In graph theory and computer science, an adjacency list is a collection of unordered lists used to represent a finite graph. Each unordered list within an adjacency list describes the set of neighbors of a particular vertex in the graph. This is one of several commonly used representations of graphs for use in computer programs. (Wikipedia).

Graph Representation part 03 - Adjacency List

See complete series on data structures here: http://www.youtube.com/playlist?list=PL2_aWCzGMAwI3W_JlcBbtYTwiQSsOTa6P In this lesson, we have talked about Adjacency List representation of Graph and analyzed its time and space complexity of adjacency list representation. Previous Lesson:

From playlist Data structures

Section 3b Adjacency Matrix and Incidence Matrix

This video is about Section 3b Adjacency Matrix and Incidence Matrix

From playlist Graph Theory

Graph Representation part 02 - Adjacency Matrix

See complete series on data structures here: http://www.youtube.com/playlist?list=PL2_aWCzGMAwI3W_JlcBbtYTwiQSsOTa6P In this lesson, we have talked about Adjacency Matrix representation of Graph and analyzed its time and space complexity of adjacency matrix representation. Previous Less

From playlist Data structures

Graph Representation with an Adjacency Matrix | Graph Theory, Adjaceny Matrices

How do we represent graphs using adjacency matrices? That is the subject of today's graph theory lesson! We will take a graph and use an adjacency matrix to represent it! It is a most soulless, but at times useful, graph representation. An adjacency matrix has a row and a column for each

From playlist Graph Theory

Graph Representation part 01 - Edge List

See complete series on data structures here: http://www.youtube.com/playlist?list=PL2_aWCzGMAwI3W_JlcBbtYTwiQSsOTa6P In this lesson, we have described how we can represent and store a graph in computer's memory as vertex-list and edge-list. We have analyzed the time and space complexities

From playlist Data structures

In this veideo we continue our look in to the dihedral groups, specifically, the dihedral group with six elements. We note that two of the permutation in the group are special in that they commute with all the other elements in the group. In the next video I'll show you that these two el

From playlist Abstract algebra

Abundant, Deficient, and Perfect Numbers ← number theory ← axioms

Integers vary wildly in how "divisible" they are. One way to measure divisibility is to add all the divisors. This leads to 3 categories of whole numbers: abundant, deficient, and perfect numbers. We show there are an infinite number of abundant and deficient numbers, and then talk abou

From playlist Number Theory

We show the connection between the method of adjoints in optimal control to the implicit function theorem ansatz. We relate the costate or adjoint state variable to Lagrange multipliers.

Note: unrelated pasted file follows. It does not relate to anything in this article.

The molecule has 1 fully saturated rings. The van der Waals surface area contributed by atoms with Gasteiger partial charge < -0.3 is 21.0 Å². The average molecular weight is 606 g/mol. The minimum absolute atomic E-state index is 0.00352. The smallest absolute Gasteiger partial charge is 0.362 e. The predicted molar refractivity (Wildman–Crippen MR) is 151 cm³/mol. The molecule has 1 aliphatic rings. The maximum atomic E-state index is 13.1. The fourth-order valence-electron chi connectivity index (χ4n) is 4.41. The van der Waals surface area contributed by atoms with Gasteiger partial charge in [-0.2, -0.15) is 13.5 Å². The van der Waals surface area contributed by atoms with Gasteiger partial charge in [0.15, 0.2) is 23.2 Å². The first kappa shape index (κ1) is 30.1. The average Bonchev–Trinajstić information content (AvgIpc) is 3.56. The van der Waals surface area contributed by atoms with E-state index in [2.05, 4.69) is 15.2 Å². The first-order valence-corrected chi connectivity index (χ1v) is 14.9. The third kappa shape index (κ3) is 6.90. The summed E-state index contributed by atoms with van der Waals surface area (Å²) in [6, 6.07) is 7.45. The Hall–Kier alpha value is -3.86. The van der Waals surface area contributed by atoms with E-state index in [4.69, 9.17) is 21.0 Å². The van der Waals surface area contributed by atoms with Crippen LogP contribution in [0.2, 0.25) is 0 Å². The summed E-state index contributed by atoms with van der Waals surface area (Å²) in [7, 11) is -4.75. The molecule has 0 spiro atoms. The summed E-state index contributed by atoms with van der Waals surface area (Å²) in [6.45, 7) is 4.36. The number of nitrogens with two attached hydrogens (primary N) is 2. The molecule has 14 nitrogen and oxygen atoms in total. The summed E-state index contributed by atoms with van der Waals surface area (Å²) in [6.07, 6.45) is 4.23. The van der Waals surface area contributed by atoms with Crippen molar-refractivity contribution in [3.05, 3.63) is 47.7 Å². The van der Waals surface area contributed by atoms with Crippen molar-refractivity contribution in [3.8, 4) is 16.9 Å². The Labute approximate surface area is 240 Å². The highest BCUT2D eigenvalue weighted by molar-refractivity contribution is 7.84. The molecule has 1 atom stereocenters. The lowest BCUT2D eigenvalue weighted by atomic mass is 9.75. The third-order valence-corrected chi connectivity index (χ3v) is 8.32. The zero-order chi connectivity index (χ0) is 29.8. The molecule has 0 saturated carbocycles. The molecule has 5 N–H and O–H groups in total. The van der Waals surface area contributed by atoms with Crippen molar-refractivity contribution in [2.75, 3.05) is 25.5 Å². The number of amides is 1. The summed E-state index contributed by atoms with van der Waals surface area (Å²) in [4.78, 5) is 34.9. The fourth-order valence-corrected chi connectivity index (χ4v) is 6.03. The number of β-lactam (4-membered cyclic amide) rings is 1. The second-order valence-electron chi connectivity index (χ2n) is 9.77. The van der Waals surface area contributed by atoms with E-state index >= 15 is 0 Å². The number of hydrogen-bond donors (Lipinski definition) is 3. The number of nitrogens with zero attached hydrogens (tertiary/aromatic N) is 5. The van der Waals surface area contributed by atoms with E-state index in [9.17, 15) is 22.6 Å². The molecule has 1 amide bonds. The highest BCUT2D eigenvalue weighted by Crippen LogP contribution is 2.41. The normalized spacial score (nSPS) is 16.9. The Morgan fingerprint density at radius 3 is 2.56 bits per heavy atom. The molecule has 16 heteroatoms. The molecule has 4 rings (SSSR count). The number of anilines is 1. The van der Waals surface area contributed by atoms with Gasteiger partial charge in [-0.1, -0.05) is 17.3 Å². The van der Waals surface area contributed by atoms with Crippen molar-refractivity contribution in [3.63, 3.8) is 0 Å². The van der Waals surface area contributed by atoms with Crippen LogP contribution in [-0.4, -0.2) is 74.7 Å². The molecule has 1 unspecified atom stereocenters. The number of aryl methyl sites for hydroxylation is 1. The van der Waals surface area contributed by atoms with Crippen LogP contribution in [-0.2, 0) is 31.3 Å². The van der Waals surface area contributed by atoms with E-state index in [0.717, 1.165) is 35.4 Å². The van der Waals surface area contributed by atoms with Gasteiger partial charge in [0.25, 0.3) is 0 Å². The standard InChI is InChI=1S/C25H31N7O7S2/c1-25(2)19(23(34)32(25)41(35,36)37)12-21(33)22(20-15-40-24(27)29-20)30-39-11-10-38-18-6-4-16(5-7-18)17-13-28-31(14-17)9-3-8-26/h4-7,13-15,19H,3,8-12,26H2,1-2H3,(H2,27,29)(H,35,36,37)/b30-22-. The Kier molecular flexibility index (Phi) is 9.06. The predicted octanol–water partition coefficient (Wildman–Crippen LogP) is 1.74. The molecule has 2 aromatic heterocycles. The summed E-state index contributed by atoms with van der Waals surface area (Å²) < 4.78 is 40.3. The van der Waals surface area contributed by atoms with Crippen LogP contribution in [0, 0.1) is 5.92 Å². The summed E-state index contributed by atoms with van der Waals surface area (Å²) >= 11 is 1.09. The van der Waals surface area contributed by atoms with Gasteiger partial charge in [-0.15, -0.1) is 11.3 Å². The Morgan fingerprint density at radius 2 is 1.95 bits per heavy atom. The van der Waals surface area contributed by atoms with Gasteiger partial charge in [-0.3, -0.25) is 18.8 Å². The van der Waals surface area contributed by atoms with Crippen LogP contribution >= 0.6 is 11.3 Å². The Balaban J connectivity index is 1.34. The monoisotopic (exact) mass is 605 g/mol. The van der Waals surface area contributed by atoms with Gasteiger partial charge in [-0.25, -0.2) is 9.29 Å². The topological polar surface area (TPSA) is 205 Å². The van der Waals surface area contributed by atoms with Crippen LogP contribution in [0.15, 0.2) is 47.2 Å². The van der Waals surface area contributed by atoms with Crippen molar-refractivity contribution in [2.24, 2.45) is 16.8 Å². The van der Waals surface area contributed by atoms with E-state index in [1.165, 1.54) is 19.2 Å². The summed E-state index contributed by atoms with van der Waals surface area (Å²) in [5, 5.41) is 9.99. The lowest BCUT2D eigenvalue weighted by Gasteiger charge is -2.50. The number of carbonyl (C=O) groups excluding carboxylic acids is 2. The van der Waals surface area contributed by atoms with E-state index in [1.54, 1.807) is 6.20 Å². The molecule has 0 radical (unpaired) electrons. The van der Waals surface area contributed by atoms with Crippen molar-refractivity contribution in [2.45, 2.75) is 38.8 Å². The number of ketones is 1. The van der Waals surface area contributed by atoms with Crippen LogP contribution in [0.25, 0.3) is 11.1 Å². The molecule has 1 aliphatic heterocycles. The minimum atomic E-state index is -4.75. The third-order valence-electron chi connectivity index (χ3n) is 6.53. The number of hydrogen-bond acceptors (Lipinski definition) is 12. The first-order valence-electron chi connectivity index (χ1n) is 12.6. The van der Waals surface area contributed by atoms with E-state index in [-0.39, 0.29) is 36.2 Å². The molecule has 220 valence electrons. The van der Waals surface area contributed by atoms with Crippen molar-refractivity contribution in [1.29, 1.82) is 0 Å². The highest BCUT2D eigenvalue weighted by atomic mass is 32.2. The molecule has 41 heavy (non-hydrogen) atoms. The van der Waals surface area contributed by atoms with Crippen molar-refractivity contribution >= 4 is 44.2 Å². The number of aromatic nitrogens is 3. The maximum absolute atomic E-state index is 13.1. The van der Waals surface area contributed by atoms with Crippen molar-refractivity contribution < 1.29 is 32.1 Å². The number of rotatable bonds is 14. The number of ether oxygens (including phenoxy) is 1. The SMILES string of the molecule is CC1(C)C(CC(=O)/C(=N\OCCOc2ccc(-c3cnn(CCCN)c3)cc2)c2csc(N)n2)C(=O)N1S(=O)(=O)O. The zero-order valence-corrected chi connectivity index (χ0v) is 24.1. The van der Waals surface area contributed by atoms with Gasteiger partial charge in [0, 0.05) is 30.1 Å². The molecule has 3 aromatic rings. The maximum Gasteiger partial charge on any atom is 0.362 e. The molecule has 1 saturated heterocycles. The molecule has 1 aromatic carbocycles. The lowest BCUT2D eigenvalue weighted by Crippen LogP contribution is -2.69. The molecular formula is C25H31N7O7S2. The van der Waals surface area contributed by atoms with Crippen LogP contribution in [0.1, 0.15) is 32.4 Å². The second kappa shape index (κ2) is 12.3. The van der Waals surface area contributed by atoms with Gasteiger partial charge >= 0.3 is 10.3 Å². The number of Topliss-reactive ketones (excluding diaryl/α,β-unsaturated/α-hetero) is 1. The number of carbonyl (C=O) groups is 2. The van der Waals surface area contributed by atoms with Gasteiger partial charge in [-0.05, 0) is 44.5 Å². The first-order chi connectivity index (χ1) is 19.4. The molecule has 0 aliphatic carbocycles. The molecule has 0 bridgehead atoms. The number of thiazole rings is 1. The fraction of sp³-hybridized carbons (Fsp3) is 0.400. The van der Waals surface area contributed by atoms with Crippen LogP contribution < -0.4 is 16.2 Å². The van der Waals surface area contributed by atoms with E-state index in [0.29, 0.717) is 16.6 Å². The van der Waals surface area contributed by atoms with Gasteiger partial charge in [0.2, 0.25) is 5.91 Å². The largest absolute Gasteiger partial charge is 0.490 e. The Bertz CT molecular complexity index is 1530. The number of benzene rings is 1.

From playlist There and Back Again: A Tale of Slopes and Expectations (NeurIPS-2020 Tutorial)

Lecture 11 - Breadth-First Search

This is Lecture 11 of the CSE373 (Analysis of Algorithms) course taught by Professor Steven Skiena [http://www.cs.sunysb.edu/~skiena/] at Stony Brook University in 2007. The lecture slides are available at: http://www.cs.sunysb.edu/~algorith/video-lectures/2007/lecture11.pdf More informa

From playlist CSE373 - Analysis of Algorithms - 2007 SBU

Lecture 10 - Graph Data Structures

This is Lecture 10 of the CSE373 (Analysis of Algorithms) taught by Professor Steven Skiena [http://www.cs.sunysb.edu/~skiena/] at Stony Brook University in 1997. The lecture slides are available at: http://www.cs.sunysb.edu/~algorith/video-lectures/1997/lecture14.pdf

From playlist CSE373 - Analysis of Algorithms - 1997 SBU

Lecture 11 - Breadth-First Search

This is Lecture 11 of the CSE373 (Analysis of Algorithms) course taught by Professor Steven Skiena [http://www3.cs.stonybrook.edu/~skiena/] at Stony Brook University in 2016. The lecture slides are available at: https://www.cs.stonybrook.edu/~skiena/373/newlectures/lecture11.pdf More inf

From playlist CSE373 - Analysis of Algorithms 2016 SBU

Isomorphic Graphs Have the Same Degree Sequence | Graph Theory

We prove that isomorphic graphs have the same degree sequence. This isn't too surprising since graph isomorphisms preserve adjacency and non-adjacency of vertices by definition. We'll prove it by taking an arbitrary vertex from our graph G, and show it has the same degree as its image unde

From playlist Graph Theory

CSE 373 -- Lecture 11, Fall 2020

From playlist CSE 373 -- Fall 2020

Graph Data Structure 1. Terminology and Representation (algorithms)

This is the first in a series of videos about the graph data structure. It mentions the applications of graphs, defines various terminology associated with graphs, and describes how a graph can be represented programmatically by means of adjacency lists or an adjacency matrix.

From playlist Data Structures

CSE 373 -- Lecture 10, Fall 2020

From playlist CSE 373 -- Fall 2020